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Sue Austin started using a wheelchair after an extended illness. Through the experience, she speaks of finding a tremendous new freedom. “I’d seen my life slip away and become restricted. It was like having an enormous new toy. I could whiz around and feel the wind in my face again. Just being out on the street was exhilarating.”
But even though Sue had this newfound joy and freedom, she said people’s reaction completely changed towards her. “It was as if they couldn’t see me anymore, as if an invisibility cloak had descended. They seemed to see me in terms of their assumptions of what it must be like to be in a wheelchair. When I asked people their associations with the wheelchair, they used words like “limitation,” “fear,” “pity” and “restriction.” I realized I’d internalized these responses and it had changed who I was on a core level. A part of me had become alienated from myself. I was seeing myself not from my perspective, but vividly and continuously from the perspective of other people’s responses to me.”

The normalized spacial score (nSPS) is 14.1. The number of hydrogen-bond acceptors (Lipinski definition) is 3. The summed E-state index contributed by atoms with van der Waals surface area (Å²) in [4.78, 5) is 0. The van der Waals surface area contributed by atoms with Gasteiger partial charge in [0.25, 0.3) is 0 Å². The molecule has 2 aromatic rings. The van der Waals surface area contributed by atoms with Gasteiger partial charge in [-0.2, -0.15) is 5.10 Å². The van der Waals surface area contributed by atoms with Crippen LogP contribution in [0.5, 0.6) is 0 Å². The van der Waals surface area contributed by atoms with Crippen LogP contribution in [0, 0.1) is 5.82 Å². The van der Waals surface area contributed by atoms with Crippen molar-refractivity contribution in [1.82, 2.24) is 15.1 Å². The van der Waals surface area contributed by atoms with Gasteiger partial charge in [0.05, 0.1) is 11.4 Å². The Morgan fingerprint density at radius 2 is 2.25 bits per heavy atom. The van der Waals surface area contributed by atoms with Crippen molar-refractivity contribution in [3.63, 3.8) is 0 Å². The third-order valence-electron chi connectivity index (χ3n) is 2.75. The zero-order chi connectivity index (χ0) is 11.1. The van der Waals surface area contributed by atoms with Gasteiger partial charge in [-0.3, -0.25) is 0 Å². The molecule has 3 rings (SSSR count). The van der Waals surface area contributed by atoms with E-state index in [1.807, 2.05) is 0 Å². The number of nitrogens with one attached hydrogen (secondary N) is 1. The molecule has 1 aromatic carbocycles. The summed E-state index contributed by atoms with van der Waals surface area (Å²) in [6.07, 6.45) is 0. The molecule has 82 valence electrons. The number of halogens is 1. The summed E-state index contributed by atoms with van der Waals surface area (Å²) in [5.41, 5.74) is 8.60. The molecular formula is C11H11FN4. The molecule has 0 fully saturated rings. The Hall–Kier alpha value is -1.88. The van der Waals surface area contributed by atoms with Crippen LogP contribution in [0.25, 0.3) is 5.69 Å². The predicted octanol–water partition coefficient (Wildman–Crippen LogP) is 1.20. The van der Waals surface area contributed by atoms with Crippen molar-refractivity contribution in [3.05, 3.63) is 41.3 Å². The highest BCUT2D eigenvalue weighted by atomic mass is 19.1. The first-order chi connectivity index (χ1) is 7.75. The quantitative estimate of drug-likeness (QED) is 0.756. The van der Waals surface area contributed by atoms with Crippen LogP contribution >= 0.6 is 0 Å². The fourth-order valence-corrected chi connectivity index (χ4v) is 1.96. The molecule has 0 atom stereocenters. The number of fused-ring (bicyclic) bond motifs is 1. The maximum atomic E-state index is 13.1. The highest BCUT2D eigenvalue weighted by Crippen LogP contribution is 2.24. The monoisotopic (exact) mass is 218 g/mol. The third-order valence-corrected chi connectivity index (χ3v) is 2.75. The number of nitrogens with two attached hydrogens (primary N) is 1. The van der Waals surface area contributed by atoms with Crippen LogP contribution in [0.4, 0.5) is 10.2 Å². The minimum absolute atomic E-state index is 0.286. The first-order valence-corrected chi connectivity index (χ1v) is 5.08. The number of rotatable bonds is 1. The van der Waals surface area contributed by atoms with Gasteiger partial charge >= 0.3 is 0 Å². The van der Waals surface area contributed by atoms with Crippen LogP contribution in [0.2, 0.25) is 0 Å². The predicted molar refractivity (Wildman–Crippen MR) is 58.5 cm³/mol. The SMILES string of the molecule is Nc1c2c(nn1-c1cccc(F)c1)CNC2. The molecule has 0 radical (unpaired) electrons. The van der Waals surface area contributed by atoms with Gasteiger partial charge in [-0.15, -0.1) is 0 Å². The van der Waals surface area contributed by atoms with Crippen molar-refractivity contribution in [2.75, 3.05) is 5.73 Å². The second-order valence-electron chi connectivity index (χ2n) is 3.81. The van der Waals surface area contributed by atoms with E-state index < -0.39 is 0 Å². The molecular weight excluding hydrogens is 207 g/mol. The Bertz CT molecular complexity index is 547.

Sue wanted to make her own stories about this experience, new narratives to reclaim her identity.
Sue started creating art works that aimed to communicate something of the joy and freedom she felt when using a wheelchair — a power chair — to negotiate the world.
“The wheelchair became an object to paint and play with. When I literally started leaving traces of my joy and freedom, it was exciting to see the interested and surprised responses from people. It seemed to open up new perspectives, and therein lay the paradigm shift.”
When Sue began to dive in 2005, she realized scuba gear extended her range of activity in just the same way as her wheelchair did, but the associations attached to scuba gear are ones of excitement and adventure, completely different to people’s responses to the wheelchair.
Sue thought, “I wonder what’ll happen if I put the two together?”